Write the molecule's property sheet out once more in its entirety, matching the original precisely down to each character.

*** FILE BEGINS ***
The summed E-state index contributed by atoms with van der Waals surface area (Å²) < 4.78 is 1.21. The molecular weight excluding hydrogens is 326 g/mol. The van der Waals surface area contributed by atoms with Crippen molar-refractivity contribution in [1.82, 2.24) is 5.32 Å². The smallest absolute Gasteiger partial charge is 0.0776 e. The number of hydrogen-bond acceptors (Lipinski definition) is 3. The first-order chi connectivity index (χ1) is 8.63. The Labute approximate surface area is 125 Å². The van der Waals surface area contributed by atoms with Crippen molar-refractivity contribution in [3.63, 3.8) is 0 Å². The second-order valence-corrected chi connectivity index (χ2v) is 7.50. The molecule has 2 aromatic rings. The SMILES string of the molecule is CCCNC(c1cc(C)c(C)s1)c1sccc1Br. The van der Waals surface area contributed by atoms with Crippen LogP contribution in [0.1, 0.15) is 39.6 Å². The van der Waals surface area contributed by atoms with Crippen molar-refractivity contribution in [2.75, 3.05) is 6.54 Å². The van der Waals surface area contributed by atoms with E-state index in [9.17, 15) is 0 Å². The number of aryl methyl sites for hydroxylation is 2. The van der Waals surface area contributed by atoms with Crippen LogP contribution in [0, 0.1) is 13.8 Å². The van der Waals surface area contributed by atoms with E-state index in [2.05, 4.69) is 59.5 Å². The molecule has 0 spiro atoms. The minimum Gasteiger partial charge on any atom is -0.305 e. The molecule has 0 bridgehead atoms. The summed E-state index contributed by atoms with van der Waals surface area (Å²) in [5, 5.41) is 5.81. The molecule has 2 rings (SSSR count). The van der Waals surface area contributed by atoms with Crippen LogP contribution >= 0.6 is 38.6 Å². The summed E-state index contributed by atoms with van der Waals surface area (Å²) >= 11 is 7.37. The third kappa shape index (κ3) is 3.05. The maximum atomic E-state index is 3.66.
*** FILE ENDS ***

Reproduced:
The summed E-state index contributed by atoms with van der Waals surface area (Å²) < 4.78 is 1.21. The molecular weight excluding hydrogens is 326 g/mol. The van der Waals surface area contributed by atoms with Crippen molar-refractivity contribution in [1.82, 2.24) is 5.32 Å². The smallest absolute Gasteiger partial charge is 0.0776 e. The number of hydrogen-bond acceptors (Lipinski definition) is 3. The first-order chi connectivity index (χ1) is 8.63. The Labute approximate surface area is 125 Å². The van der Waals surface area contributed by atoms with Crippen molar-refractivity contribution in [3.63, 3.8) is 0 Å². The second-order valence-corrected chi connectivity index (χ2v) is 7.50. The molecule has 2 aromatic rings. The SMILES string of the molecule is CCCNC(c1cc(C)c(C)s1)c1sccc1Br. The van der Waals surface area contributed by atoms with Crippen LogP contribution in [0.1, 0.15) is 39.6 Å². The van der Waals surface area contributed by atoms with Crippen molar-refractivity contribution in [2.75, 3.05) is 6.54 Å². The van der Waals surface area contributed by atoms with E-state index in [9.17, 15) is 0 Å². The number of aryl methyl sites for hydroxylation is 2. The van der Waals surface area contributed by atoms with Crippen LogP contribution in [0, 0.1) is 13.8 Å². The van der Waals surface area contributed by atoms with E-state index in [2.05, 4.69) is 59.5 Å². The molecule has 0 spiro atoms. The minimum Gasteiger partial charge on any atom is -0.305 e. The molecule has 0 bridgehead atoms. The summed E-state index contributed by atoms with van der Waals surface area (Å²) in [5, 5.41) is 5.81. The molecule has 2 rings (SSSR count). The van der Waals surface area contributed by atoms with Crippen LogP contribution >= 0.6 is 38.6 Å². The summed E-state index contributed by atoms with van der Waals surface area (Å²) >= 11 is 7.37. The third kappa shape index (κ3) is 3.05. The maximum atomic E-state index is 3.66.